Prof Haider has a great deal to say on culture. Therefore, defining it here will not seem out of place. The word culture implies truth, beauty and goodness. Culture is that which being transmitted orally by tradition and objectively through writing and other means of expression enhances the quality of life with meaning and value, making possible the formulation, progressive realisation, appreciation and achievement of truth, beauty and moral worth.
I hope that Prof Haider concurs with this definition. Coming back to Prof Haider’s originality when he foregrounds the importance of ‘house,’ it is worth noting that he inverts the pyramid by employing a bottom-up approach. By doing so he has accommodated the territorial variety along with cultural multiplicity in the concept of the Muslim Ummah which in view thereof, assumes a plural/ cosmopolitan character.
I believe in all earnestness that such a formulation of the Muslim collectivity engenders an intellectual antidote to the curse of exclusionary tendencies. Plurality culminating in a unity is the most definitive way of bringing about a fresh social synthesis that may serve us as a springboard for the re-invention of the Muslim Ummah. I reckon it is a worthwhile contribution of Prof Haider. He de-centres the monolithic conceptualisation of Islam as a cultural code and gives it a humanist touch.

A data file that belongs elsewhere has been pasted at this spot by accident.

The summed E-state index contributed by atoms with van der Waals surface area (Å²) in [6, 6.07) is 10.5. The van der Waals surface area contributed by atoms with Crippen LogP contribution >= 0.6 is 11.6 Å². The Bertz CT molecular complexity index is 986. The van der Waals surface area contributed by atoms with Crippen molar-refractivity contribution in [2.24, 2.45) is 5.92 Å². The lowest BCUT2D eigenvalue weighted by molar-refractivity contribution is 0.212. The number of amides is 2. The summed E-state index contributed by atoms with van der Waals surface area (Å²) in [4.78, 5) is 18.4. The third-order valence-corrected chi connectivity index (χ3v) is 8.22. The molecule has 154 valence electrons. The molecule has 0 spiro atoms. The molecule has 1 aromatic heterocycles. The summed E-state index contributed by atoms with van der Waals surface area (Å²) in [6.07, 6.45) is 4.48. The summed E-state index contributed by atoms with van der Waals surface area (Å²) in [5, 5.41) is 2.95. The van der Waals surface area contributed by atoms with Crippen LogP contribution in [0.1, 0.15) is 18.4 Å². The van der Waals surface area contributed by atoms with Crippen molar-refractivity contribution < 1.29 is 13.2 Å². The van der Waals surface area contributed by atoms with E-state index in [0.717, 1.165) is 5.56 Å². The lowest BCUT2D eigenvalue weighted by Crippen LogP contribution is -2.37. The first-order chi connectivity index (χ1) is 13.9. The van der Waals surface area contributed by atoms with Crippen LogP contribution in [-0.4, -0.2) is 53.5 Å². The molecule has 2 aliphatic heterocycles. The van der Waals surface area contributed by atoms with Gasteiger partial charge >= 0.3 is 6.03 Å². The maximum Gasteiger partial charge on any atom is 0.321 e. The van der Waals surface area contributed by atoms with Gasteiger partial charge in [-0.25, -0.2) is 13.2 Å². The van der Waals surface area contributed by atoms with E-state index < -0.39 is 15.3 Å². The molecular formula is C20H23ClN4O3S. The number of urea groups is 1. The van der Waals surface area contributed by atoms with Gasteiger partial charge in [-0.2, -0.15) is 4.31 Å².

Dr Absar Ahmad, a former professor of philosophy at the University of the Punjab, writes enlightening pieces under the rubric of Distant Thunder published in a leading monthly magazine, Afkar Inquiry. In a letter that he sent to me after reading the first part of this piece, he writes, “under the editorship of M Iqbal Asaria and S Pervez Manzoor, the Inquiry published the research articles of a galaxy of knowledgeable and erudite writers like the famed Zia-ud Din Sardar, Karim Alwari, Sally Rabbaniha, Sara Saleem and Merryl Wyn Davies.”
I wish, Prof Haider publishes all that he has written in a volume for the benefit of the seekers of knowledge about art and culture. Sadly, the state and the society are largely oblivious of illuminated souls like Prof Gulzar Haider in our midst.
The writer is Professor in the faculty of Liberal Arts at the Beaconhouse National University, Lahore. He can be reached at email@example.com